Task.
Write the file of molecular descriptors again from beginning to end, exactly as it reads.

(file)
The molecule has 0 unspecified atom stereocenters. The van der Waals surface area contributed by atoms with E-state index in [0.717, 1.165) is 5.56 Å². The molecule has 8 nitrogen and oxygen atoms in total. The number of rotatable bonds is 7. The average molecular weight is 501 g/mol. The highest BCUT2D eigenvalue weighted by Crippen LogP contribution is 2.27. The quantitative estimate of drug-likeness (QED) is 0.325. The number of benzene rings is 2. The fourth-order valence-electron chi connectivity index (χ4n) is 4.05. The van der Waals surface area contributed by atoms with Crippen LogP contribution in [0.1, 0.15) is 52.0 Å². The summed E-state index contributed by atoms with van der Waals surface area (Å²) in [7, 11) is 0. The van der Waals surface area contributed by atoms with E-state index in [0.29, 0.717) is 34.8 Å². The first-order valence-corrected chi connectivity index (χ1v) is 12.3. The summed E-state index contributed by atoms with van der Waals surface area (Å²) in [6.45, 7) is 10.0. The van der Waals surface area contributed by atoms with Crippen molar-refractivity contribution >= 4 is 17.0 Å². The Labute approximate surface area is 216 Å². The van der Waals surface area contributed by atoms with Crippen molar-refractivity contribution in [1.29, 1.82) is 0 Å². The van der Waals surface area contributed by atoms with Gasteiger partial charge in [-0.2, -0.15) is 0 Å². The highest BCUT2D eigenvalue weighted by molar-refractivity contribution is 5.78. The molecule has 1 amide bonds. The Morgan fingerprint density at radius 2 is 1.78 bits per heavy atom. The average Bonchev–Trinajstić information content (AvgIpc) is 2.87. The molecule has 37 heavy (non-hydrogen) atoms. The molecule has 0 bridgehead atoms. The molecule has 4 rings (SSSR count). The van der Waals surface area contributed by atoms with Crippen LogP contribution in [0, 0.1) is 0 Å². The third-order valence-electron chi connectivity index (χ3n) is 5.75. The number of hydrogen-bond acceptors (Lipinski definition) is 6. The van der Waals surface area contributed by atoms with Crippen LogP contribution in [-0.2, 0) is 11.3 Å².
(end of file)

The molecule has 0 unspecified atom stereocenters. The van der Waals surface area contributed by atoms with E-state index in [0.717, 1.165) is 5.56 Å². The molecule has 8 nitrogen and oxygen atoms in total. The number of rotatable bonds is 7. The average molecular weight is 501 g/mol. The highest BCUT2D eigenvalue weighted by Crippen LogP contribution is 2.27. The quantitative estimate of drug-likeness (QED) is 0.325. The number of benzene rings is 2. The fourth-order valence-electron chi connectivity index (χ4n) is 4.05. The van der Waals surface area contributed by atoms with Crippen LogP contribution in [0.1, 0.15) is 52.0 Å². The summed E-state index contributed by atoms with van der Waals surface area (Å²) in [7, 11) is 0. The van der Waals surface area contributed by atoms with E-state index in [0.29, 0.717) is 34.8 Å². The first-order valence-corrected chi connectivity index (χ1v) is 12.3. The summed E-state index contributed by atoms with van der Waals surface area (Å²) in [6.45, 7) is 10.0. The van der Waals surface area contributed by atoms with Crippen molar-refractivity contribution >= 4 is 17.0 Å². The Labute approximate surface area is 216 Å². The van der Waals surface area contributed by atoms with Crippen molar-refractivity contribution in [1.29, 1.82) is 0 Å². The van der Waals surface area contributed by atoms with Gasteiger partial charge in [-0.2, -0.15) is 0 Å². The highest BCUT2D eigenvalue weighted by molar-refractivity contribution is 5.78. The molecule has 1 amide bonds. The Morgan fingerprint density at radius 2 is 1.78 bits per heavy atom. The average Bonchev–Trinajstić information content (AvgIpc) is 2.87. The molecule has 37 heavy (non-hydrogen) atoms. The molecule has 0 bridgehead atoms. The molecule has 4 rings (SSSR count). The van der Waals surface area contributed by atoms with Crippen LogP contribution in [0, 0.1) is 0 Å². The third-order valence-electron chi connectivity index (χ3n) is 5.75. The number of hydrogen-bond acceptors (Lipinski definition) is 6. The van der Waals surface area contributed by atoms with Crippen LogP contribution in [-0.2, 0) is 11.3 Å².